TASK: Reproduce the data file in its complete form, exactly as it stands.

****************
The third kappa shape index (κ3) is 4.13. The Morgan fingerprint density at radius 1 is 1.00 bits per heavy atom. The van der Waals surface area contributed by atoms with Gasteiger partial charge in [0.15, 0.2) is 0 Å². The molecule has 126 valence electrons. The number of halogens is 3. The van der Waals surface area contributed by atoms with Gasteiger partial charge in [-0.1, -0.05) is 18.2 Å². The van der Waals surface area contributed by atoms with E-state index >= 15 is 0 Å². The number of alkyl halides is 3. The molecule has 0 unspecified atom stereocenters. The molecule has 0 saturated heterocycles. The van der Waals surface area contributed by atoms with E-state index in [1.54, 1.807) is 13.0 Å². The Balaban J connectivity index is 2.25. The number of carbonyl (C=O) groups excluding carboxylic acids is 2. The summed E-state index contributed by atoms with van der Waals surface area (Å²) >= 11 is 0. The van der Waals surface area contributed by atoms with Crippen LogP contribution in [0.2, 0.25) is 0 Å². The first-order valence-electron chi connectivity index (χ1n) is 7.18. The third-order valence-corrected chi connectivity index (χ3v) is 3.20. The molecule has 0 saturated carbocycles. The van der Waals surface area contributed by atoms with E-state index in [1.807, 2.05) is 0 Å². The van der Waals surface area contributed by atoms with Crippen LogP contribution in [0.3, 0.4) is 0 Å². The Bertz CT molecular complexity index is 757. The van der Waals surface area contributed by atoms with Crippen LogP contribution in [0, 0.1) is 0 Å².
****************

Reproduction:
The third kappa shape index (κ3) is 4.13. The Morgan fingerprint density at radius 1 is 1.00 bits per heavy atom. The van der Waals surface area contributed by atoms with Gasteiger partial charge in [0.15, 0.2) is 0 Å². The molecule has 126 valence electrons. The number of halogens is 3. The van der Waals surface area contributed by atoms with Gasteiger partial charge in [-0.1, -0.05) is 18.2 Å². The van der Waals surface area contributed by atoms with E-state index >= 15 is 0 Å². The number of alkyl halides is 3. The molecule has 0 unspecified atom stereocenters. The molecule has 0 saturated heterocycles. The van der Waals surface area contributed by atoms with E-state index in [1.54, 1.807) is 13.0 Å². The Balaban J connectivity index is 2.25. The number of carbonyl (C=O) groups excluding carboxylic acids is 2. The summed E-state index contributed by atoms with van der Waals surface area (Å²) >= 11 is 0. The van der Waals surface area contributed by atoms with Crippen LogP contribution in [0.2, 0.25) is 0 Å². The first-order valence-electron chi connectivity index (χ1n) is 7.18. The third-order valence-corrected chi connectivity index (χ3v) is 3.20. The molecule has 0 saturated carbocycles. The van der Waals surface area contributed by atoms with E-state index in [1.807, 2.05) is 0 Å². The van der Waals surface area contributed by atoms with Crippen LogP contribution in [0.3, 0.4) is 0 Å². The Bertz CT molecular complexity index is 757. The van der Waals surface area contributed by atoms with Crippen LogP contribution in [0, 0.1) is 0 Å².